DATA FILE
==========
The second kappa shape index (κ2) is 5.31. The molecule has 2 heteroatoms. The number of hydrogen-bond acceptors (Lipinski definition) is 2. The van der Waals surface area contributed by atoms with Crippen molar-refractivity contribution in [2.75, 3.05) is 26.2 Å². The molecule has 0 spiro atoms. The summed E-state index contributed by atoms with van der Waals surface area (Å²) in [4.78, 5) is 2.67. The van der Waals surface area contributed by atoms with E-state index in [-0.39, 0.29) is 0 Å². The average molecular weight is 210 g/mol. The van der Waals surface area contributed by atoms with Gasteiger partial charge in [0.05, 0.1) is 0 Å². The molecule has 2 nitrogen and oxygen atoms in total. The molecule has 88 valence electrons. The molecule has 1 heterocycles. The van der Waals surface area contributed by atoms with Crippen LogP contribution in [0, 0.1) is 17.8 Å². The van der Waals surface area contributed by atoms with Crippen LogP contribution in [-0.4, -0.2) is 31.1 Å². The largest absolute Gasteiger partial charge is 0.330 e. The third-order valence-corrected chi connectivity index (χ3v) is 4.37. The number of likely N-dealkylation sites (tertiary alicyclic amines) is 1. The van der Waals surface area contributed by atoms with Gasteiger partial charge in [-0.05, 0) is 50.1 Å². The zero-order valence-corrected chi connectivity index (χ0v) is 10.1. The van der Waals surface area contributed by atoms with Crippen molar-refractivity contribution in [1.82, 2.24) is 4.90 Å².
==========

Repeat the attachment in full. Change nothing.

The second kappa shape index (κ2) is 5.31. The molecule has 2 heteroatoms. The number of hydrogen-bond acceptors (Lipinski definition) is 2. The van der Waals surface area contributed by atoms with Crippen molar-refractivity contribution in [2.75, 3.05) is 26.2 Å². The molecule has 0 spiro atoms. The summed E-state index contributed by atoms with van der Waals surface area (Å²) in [4.78, 5) is 2.67. The van der Waals surface area contributed by atoms with E-state index in [-0.39, 0.29) is 0 Å². The average molecular weight is 210 g/mol. The van der Waals surface area contributed by atoms with Gasteiger partial charge in [0.05, 0.1) is 0 Å². The molecule has 2 nitrogen and oxygen atoms in total. The molecule has 88 valence electrons. The molecule has 1 heterocycles. The van der Waals surface area contributed by atoms with Crippen LogP contribution in [0, 0.1) is 17.8 Å². The van der Waals surface area contributed by atoms with Crippen LogP contribution in [-0.4, -0.2) is 31.1 Å². The largest absolute Gasteiger partial charge is 0.330 e. The third-order valence-corrected chi connectivity index (χ3v) is 4.37. The number of likely N-dealkylation sites (tertiary alicyclic amines) is 1. The van der Waals surface area contributed by atoms with Gasteiger partial charge in [-0.05, 0) is 50.1 Å². The zero-order valence-corrected chi connectivity index (χ0v) is 10.1. The van der Waals surface area contributed by atoms with Crippen molar-refractivity contribution in [1.82, 2.24) is 4.90 Å².